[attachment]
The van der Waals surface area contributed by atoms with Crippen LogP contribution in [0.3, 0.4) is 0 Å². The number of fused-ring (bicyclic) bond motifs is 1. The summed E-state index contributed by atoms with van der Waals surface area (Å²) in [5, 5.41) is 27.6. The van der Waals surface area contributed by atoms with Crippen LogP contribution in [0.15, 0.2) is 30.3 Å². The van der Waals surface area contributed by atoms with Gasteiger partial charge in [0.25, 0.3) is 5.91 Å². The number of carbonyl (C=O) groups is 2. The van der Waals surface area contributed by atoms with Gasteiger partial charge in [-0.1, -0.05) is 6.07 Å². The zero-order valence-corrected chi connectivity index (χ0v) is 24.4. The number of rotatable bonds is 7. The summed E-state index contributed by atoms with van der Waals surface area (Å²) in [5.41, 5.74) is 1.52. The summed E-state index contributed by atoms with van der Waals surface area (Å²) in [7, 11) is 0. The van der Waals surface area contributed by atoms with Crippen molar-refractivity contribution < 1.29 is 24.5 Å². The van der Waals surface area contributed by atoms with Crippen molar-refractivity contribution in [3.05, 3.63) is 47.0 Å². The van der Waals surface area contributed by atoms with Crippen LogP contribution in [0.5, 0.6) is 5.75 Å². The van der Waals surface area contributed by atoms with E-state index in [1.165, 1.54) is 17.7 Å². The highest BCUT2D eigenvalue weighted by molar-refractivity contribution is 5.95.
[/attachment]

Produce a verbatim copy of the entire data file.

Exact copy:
The van der Waals surface area contributed by atoms with Crippen LogP contribution in [0.3, 0.4) is 0 Å². The number of fused-ring (bicyclic) bond motifs is 1. The summed E-state index contributed by atoms with van der Waals surface area (Å²) in [5, 5.41) is 27.6. The van der Waals surface area contributed by atoms with Crippen LogP contribution in [0.15, 0.2) is 30.3 Å². The van der Waals surface area contributed by atoms with Gasteiger partial charge in [0.25, 0.3) is 5.91 Å². The number of carbonyl (C=O) groups is 2. The van der Waals surface area contributed by atoms with Gasteiger partial charge in [-0.1, -0.05) is 6.07 Å². The zero-order valence-corrected chi connectivity index (χ0v) is 24.4. The number of rotatable bonds is 7. The summed E-state index contributed by atoms with van der Waals surface area (Å²) in [5.41, 5.74) is 1.52. The summed E-state index contributed by atoms with van der Waals surface area (Å²) in [7, 11) is 0. The van der Waals surface area contributed by atoms with Crippen molar-refractivity contribution < 1.29 is 24.5 Å². The van der Waals surface area contributed by atoms with Crippen molar-refractivity contribution in [3.05, 3.63) is 47.0 Å². The van der Waals surface area contributed by atoms with Crippen LogP contribution in [0.5, 0.6) is 5.75 Å². The van der Waals surface area contributed by atoms with E-state index in [1.165, 1.54) is 17.7 Å². The highest BCUT2D eigenvalue weighted by molar-refractivity contribution is 5.95.